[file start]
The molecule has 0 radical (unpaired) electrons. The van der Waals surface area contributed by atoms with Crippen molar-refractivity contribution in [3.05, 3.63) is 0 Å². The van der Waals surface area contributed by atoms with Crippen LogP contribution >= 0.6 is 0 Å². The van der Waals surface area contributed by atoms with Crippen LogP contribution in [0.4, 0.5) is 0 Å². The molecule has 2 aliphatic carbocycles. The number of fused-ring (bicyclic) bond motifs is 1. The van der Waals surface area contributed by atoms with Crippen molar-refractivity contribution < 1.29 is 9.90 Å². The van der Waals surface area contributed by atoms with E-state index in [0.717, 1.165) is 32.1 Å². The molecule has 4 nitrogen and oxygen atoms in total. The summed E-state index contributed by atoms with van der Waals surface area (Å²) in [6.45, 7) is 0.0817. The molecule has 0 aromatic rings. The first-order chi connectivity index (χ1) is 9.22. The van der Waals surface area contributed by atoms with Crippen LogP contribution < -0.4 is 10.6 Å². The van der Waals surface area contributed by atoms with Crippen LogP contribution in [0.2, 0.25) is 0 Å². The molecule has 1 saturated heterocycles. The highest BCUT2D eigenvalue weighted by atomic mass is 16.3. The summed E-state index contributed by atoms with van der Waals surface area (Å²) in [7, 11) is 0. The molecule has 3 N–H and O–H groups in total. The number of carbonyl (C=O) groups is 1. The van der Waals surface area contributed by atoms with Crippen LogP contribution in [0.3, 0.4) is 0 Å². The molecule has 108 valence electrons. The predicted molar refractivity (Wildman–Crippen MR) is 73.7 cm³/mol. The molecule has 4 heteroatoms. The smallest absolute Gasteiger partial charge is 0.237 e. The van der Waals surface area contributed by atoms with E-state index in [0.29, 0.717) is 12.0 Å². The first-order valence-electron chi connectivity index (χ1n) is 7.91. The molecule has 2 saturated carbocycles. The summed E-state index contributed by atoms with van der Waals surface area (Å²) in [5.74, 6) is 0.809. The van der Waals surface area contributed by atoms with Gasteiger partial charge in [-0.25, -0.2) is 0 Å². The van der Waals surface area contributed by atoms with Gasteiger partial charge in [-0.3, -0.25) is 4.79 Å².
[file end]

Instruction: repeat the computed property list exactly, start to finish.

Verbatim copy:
The molecule has 0 radical (unpaired) electrons. The van der Waals surface area contributed by atoms with Crippen molar-refractivity contribution in [3.05, 3.63) is 0 Å². The van der Waals surface area contributed by atoms with Crippen LogP contribution >= 0.6 is 0 Å². The van der Waals surface area contributed by atoms with Crippen LogP contribution in [0.4, 0.5) is 0 Å². The molecule has 2 aliphatic carbocycles. The number of fused-ring (bicyclic) bond motifs is 1. The van der Waals surface area contributed by atoms with Crippen molar-refractivity contribution < 1.29 is 9.90 Å². The van der Waals surface area contributed by atoms with E-state index in [0.717, 1.165) is 32.1 Å². The molecule has 4 nitrogen and oxygen atoms in total. The summed E-state index contributed by atoms with van der Waals surface area (Å²) in [6.45, 7) is 0.0817. The molecule has 0 aromatic rings. The first-order chi connectivity index (χ1) is 9.22. The van der Waals surface area contributed by atoms with Crippen LogP contribution < -0.4 is 10.6 Å². The van der Waals surface area contributed by atoms with Crippen LogP contribution in [0.2, 0.25) is 0 Å². The molecule has 1 saturated heterocycles. The highest BCUT2D eigenvalue weighted by atomic mass is 16.3. The summed E-state index contributed by atoms with van der Waals surface area (Å²) in [7, 11) is 0. The molecule has 3 N–H and O–H groups in total. The number of carbonyl (C=O) groups is 1. The van der Waals surface area contributed by atoms with Crippen LogP contribution in [0.3, 0.4) is 0 Å². The molecule has 108 valence electrons. The predicted molar refractivity (Wildman–Crippen MR) is 73.7 cm³/mol. The molecule has 4 heteroatoms. The smallest absolute Gasteiger partial charge is 0.237 e. The van der Waals surface area contributed by atoms with E-state index in [0.29, 0.717) is 12.0 Å². The first-order valence-electron chi connectivity index (χ1n) is 7.91. The molecule has 2 saturated carbocycles. The summed E-state index contributed by atoms with van der Waals surface area (Å²) in [5.74, 6) is 0.809. The van der Waals surface area contributed by atoms with Gasteiger partial charge in [-0.25, -0.2) is 0 Å². The van der Waals surface area contributed by atoms with Gasteiger partial charge in [-0.3, -0.25) is 4.79 Å².